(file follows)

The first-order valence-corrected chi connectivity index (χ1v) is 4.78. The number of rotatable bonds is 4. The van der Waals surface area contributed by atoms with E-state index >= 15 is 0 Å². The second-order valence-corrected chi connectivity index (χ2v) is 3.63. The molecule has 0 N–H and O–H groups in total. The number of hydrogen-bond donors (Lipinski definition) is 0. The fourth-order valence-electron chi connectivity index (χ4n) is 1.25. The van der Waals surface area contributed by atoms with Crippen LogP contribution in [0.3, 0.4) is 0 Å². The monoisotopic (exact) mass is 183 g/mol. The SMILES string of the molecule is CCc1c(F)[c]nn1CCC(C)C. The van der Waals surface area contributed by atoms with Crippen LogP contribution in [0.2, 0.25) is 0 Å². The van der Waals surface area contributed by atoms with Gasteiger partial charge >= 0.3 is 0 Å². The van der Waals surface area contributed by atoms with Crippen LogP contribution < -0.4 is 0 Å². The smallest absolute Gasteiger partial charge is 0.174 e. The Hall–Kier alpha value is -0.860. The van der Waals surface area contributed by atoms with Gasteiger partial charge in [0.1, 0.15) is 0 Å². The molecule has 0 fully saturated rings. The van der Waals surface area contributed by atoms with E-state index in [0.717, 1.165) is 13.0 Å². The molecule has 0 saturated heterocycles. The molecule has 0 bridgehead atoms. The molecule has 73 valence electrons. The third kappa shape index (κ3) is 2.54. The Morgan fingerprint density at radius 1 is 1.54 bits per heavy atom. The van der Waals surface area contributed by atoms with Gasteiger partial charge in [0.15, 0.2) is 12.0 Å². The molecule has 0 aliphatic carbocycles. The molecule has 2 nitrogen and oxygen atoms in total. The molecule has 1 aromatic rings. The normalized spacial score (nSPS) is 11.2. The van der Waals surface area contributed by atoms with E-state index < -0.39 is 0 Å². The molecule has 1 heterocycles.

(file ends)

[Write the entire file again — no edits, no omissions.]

The first-order valence-corrected chi connectivity index (χ1v) is 4.78. The number of rotatable bonds is 4. The van der Waals surface area contributed by atoms with E-state index >= 15 is 0 Å². The second-order valence-corrected chi connectivity index (χ2v) is 3.63. The molecule has 0 N–H and O–H groups in total. The number of hydrogen-bond donors (Lipinski definition) is 0. The fourth-order valence-electron chi connectivity index (χ4n) is 1.25. The van der Waals surface area contributed by atoms with Crippen LogP contribution in [0.3, 0.4) is 0 Å². The monoisotopic (exact) mass is 183 g/mol. The SMILES string of the molecule is CCc1c(F)[c]nn1CCC(C)C. The van der Waals surface area contributed by atoms with Crippen LogP contribution in [0.2, 0.25) is 0 Å². The van der Waals surface area contributed by atoms with Gasteiger partial charge >= 0.3 is 0 Å². The van der Waals surface area contributed by atoms with Crippen LogP contribution < -0.4 is 0 Å². The smallest absolute Gasteiger partial charge is 0.174 e. The Hall–Kier alpha value is -0.860. The van der Waals surface area contributed by atoms with Gasteiger partial charge in [0.1, 0.15) is 0 Å². The molecule has 0 fully saturated rings. The van der Waals surface area contributed by atoms with E-state index in [0.717, 1.165) is 13.0 Å². The molecule has 0 saturated heterocycles. The molecule has 0 bridgehead atoms. The molecule has 73 valence electrons. The third kappa shape index (κ3) is 2.54. The Morgan fingerprint density at radius 1 is 1.54 bits per heavy atom. The van der Waals surface area contributed by atoms with Gasteiger partial charge in [0.15, 0.2) is 12.0 Å². The molecule has 0 aliphatic carbocycles. The molecule has 2 nitrogen and oxygen atoms in total. The molecule has 1 aromatic rings. The normalized spacial score (nSPS) is 11.2. The van der Waals surface area contributed by atoms with E-state index < -0.39 is 0 Å². The molecule has 1 heterocycles.